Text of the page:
5757 - #22
T.B. Yoma 9b informs us that the First Beit HaMikdash was destroyed because of violations of the three cardinal sins of Judaism: avoda zara, gilui arayot and shefichat damim (idolatry, incest/adultery and murder). The Second Beit HaMikdash, though, is indicated as being destroyed solely because of one failing: sinat chinum. As such, the gemara argues that we must understand the evil of sinat chinum to be equal to the combined evil of the above three cardinal sins. In light of the fact that the exile that followed the destruction of the First Temple lasted only 70 years while our present exile is still ongoing, the argument can further be made that sinat chinum is even worse. What, though, is sinat chinum?
Sinat chinum is usually translated as causeless or baseless hatred. Literally the term means "free hatred" and so the general translation: it is hatred that is free, that just flows without cause. The Talmud, though, specifically ties, to this term, the notion of hiding one's hatred. Indeed, seforim such as Kad Hakemach1 and Ahavat Yisrael,2 connect sinat chinum to the transgression of hating a fellow Jew in one's heart,3 which is understood by many, including Rambam, Mishneh Torah, Hilchot De'ot 6:5,6, as specifically applying when one maintains hatred hidden, solely in one's heart. It would seem to be the hiding of one's hatred, not the lack of reason for the hatred, that is the basis of sinat chinum. Yet, the language of this term, literally "free hatred", would seem to present no support for this understanding.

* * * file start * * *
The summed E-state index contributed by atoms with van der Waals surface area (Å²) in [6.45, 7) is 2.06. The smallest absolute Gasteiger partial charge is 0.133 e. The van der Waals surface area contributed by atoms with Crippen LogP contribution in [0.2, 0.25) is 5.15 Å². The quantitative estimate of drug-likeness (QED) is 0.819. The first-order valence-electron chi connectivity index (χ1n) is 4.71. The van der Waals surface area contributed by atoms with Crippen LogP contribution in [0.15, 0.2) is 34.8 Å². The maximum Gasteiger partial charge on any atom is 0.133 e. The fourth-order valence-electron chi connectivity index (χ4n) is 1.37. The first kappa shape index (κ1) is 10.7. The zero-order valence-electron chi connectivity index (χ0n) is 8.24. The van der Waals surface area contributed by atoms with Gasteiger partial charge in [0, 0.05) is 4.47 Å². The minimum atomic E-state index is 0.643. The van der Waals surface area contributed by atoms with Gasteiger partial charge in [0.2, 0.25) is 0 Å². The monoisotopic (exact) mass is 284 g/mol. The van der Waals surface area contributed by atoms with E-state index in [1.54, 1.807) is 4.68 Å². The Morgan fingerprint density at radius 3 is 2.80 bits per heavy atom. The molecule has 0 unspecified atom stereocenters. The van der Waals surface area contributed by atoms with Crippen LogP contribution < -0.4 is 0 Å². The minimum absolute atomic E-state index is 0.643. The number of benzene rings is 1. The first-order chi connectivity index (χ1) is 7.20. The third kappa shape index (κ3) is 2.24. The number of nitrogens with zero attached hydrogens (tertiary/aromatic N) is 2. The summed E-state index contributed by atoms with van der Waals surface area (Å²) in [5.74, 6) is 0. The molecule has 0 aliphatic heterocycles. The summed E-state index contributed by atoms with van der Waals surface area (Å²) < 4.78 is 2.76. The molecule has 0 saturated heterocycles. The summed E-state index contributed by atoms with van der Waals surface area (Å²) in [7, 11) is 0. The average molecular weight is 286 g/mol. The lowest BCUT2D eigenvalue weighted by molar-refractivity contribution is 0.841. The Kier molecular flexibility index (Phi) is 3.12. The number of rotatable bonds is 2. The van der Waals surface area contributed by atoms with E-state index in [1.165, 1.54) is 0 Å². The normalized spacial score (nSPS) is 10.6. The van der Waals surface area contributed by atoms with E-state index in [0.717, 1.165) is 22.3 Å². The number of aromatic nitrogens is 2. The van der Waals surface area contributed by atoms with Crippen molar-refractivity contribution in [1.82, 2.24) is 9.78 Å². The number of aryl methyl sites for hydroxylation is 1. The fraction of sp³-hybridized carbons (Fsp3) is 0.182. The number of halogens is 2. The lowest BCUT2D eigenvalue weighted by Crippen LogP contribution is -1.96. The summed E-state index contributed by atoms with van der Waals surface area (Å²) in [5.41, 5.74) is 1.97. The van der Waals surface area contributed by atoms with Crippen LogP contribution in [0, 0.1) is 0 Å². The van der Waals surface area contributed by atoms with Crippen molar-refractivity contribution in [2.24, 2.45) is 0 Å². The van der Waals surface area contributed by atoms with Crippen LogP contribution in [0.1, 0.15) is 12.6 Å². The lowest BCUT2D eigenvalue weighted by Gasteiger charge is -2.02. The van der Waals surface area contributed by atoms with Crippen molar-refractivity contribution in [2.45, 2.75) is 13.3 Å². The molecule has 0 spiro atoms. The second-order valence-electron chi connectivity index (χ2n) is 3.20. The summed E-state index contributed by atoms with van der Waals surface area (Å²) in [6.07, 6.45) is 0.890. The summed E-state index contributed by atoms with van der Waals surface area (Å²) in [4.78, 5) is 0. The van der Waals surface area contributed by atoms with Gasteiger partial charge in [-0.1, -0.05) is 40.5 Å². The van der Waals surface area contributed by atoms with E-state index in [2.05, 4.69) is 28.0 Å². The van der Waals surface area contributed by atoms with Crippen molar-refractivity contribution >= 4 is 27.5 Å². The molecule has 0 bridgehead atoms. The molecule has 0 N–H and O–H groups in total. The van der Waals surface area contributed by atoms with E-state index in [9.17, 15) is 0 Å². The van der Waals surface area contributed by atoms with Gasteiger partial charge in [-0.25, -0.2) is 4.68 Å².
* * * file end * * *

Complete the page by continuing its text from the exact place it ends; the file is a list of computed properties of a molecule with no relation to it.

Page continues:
The above equation of the Talmud also demands contemplation. Many simply understand the gemara as asserting that the concern for the ethical, for the relationship between man and man, should override the concern for the ritual, for the relationship between man and G-d.4 Thus hatred among people is deemed worse than even the breach of the three cardinal sins.5 Yet included among these three cardinal sins is the greatest violation of another human being: murder.6 Clearly, the violations preceding the destruction of the First Temple included transgressions bein adam l'chaveiro and with murder, there must have been hatred and enmity.7 It is not sina, hatred, that is the reason for the Second Temple's destruction but specifically sinat chinum, a certain type of hatred. Furthermore, as the gemara explains, this is a hatred that can also be accompanied by good deeds and proper conduct between individuals.8 What is this unique type of sina and why is it so problematic?
An investigation of the command, lo tisnah et achicha bilvavecha, "do not hate your brother in your heart," reveals a disagreement among the commentators as to the exact definition of this command. As mentioned, Rambam defines a violation as occurring when one maintains this hatred hidden, in one's heart. As such, a violent act against another, while forbidden for other reasons, since it reveals this hatred does not involve a violation of this specific mitzvah. Shiltot D'Rav Achai Gaon, Shilta 27, though defines the command as meaning "even in one's heart". As such, a violent act motivated by hatred would also violate this command. Rambam's view would seem to represent the majority voice, yet, the sources from Chazal seem to be contradictory. While clearly there are sources that stress the specific evil of hidden hatred -- when one acts as a friend while really being an enemy9 -- there are other sources that clearly point to a violation of lo tisnah even when the hate is revealed.10